Now thirdhand smoke rated R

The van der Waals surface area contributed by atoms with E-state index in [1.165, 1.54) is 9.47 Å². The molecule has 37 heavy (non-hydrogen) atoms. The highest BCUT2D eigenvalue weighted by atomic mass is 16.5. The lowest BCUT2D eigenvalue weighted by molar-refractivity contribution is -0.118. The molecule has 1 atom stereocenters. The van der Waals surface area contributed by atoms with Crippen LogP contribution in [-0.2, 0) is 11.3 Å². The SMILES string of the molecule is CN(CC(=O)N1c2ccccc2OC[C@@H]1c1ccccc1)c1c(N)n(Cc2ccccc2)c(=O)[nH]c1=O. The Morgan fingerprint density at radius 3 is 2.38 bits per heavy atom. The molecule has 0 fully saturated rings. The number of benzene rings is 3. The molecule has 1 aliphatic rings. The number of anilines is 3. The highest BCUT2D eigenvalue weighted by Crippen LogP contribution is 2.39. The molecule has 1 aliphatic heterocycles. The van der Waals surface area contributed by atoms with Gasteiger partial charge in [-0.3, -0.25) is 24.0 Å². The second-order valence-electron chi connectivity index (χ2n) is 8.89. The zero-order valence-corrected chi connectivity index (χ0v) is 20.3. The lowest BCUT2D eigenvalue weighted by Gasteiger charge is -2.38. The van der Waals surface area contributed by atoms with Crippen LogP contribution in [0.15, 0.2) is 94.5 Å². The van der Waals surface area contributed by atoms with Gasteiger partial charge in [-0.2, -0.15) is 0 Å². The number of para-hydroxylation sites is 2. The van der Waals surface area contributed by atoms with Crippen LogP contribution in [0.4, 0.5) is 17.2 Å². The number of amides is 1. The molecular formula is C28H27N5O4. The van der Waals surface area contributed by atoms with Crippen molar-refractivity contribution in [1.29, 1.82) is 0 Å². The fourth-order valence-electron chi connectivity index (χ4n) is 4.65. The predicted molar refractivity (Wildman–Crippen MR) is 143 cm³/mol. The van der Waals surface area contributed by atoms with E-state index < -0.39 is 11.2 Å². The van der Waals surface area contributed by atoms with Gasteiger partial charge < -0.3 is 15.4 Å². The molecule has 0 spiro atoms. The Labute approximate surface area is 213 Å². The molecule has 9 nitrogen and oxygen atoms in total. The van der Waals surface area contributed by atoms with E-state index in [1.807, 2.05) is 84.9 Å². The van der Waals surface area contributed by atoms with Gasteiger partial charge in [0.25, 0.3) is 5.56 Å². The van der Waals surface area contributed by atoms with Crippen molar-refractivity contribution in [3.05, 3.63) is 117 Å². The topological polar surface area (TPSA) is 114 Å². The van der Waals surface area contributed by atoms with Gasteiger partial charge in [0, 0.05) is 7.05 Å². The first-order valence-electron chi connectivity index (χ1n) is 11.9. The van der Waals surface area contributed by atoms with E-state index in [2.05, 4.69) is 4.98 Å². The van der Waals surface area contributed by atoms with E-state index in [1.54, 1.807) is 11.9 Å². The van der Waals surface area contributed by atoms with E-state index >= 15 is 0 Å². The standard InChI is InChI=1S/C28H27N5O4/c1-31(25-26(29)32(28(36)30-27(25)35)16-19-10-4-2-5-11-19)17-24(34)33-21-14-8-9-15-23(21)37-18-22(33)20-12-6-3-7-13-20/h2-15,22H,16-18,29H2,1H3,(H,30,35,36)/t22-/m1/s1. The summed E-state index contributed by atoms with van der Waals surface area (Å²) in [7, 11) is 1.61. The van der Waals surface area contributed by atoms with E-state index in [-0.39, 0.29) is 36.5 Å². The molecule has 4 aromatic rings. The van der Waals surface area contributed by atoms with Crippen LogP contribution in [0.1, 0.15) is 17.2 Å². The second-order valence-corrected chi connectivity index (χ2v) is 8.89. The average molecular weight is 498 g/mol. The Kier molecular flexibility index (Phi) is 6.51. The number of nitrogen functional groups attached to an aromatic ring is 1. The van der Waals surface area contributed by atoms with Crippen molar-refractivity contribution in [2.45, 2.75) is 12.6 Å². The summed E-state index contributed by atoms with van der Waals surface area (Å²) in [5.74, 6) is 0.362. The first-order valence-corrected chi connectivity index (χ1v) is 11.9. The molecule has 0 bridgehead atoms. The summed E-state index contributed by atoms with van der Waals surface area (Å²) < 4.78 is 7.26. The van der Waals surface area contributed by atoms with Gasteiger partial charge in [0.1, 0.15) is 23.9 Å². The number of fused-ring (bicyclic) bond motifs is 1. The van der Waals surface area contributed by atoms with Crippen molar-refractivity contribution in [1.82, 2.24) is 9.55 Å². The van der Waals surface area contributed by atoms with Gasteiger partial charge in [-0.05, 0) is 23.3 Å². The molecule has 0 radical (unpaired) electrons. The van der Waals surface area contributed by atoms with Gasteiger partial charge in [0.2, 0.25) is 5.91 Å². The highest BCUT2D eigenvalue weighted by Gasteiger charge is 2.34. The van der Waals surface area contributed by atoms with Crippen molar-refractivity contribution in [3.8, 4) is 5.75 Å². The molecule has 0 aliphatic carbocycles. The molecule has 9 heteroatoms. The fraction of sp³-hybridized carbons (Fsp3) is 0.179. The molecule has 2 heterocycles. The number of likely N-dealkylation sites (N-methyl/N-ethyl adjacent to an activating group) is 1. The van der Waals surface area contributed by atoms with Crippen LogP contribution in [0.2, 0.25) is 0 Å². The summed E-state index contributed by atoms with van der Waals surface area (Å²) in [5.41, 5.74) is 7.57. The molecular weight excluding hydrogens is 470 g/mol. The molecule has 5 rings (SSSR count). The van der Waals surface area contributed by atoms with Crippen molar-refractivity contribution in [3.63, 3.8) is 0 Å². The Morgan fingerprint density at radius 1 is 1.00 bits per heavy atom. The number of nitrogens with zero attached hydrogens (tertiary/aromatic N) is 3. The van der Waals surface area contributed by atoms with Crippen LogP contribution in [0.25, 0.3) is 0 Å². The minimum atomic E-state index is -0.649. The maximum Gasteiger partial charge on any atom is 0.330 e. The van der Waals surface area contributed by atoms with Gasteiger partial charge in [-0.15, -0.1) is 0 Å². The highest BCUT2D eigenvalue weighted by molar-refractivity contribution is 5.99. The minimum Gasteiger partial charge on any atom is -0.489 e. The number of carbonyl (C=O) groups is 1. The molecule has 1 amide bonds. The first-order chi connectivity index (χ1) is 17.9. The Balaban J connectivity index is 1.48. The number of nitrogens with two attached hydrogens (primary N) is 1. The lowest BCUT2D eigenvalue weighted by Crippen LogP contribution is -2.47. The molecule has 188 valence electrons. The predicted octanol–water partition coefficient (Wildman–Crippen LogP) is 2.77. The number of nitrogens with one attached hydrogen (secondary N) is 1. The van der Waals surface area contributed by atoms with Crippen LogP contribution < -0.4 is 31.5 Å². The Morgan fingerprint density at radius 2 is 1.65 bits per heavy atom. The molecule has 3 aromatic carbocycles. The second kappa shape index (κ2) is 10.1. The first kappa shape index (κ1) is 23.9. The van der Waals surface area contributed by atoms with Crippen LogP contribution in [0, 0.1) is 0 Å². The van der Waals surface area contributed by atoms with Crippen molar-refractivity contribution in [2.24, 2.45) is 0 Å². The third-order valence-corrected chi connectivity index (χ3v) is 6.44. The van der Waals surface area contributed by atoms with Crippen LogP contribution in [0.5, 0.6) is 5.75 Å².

It all started with the airlines, which were terrified that banning in-flight smoking would lead to a smokers revolution, so they introduced the ban only on very short flights, then held their hands over their ears waiting for the explosion of public reaction.At that moment, though no one knew it then, the future of the national attitude about smoking hung in a delicate balance. To everyone’s astonishment, absolutely nothing happened. Smokers sucked it up and, sitting in their cramped seats, struggled to open their packets of nicotine patches. The airlines quickly escalated their nonsmoking regulations to all flights and then to the entirety of the airports themselves.The line was drawn: There would be no coexistence with smokers in our brave new world of zero tolerance.In the feeding frenzy of lawsuits against the tobacco companies, the spoils of which have funded such enterprises as the construction of more prisons rather than helping lung patients, the issue of secondhand smoke was so blown out of proportion that smokers were perceived as tantamount to serial killers.Alcohol was poised to be next on the list, until studies of homeless cadavers showed that drink (first red wine, then all wine, then all booze) was found to be actually beneficial to the heart, a severe disappointment to the “zeros,” and now obesity is rearing its head (quit smoking, gain weight, get diabetes) as the leading cause of death.No matter how you cut it, there will always be a leading cause of death wanting a crusade. In 1952 the CDC declared that “old age,” the indisputable cause, could no longer be considered a cause of death. But I digress. (Don’t get me started.) The anti-smoking zeal has led to such ridiculosities as the F.D. Roosevelt memorial depicting him without his Hunter Thompson-esque cigarette holder (AND without his wheelchair), the Robert Johnson postage stamp without his ubiquitous cigarette, and the latest idea is to pressure the movie industry to give an “R” rating for movies showing smokers on the screen.The corollary to this would be to rewrite history by CUTTING all smoking scenes from movies regularly shown on TV. There will be a lot of room left for ads for Viagra and Depends if we cut out all the smoking scenes in the Humphrey Bogart, John Wayne and Tallulah Bankhead flicks.We have to be extra-vigilant, lest my granddaughter run out and buy a pack of Camels after watching “Paper Moon.”Seeing what they show in movies these days (the G movies are the most traumatic – “Dumbo,” “Bambi”) smoking would seem to be the least of the Hollywood’s problems – but political correctness knoweth no bounds. This column is not defending smoking, but I wonder if I would even be able to get it in print a few years from now.Meanwhile, Huck Finn will probably be banned more for the smoking aspect than the use of the N-word, and you can forget Sherlock Holmes, Popeye and even Santa Claus – all with their pipes.Good parents will have to excise the verse, “The stump of his pipe was held tight in his teeth, and smoke encircled his head like a wreath,” when they read “The Night Before Christmas” to their babies.Su Lum is a longtime local who thinks we need to get a grip on ourselves. Her column appears every Wednesday in The Aspen Times.
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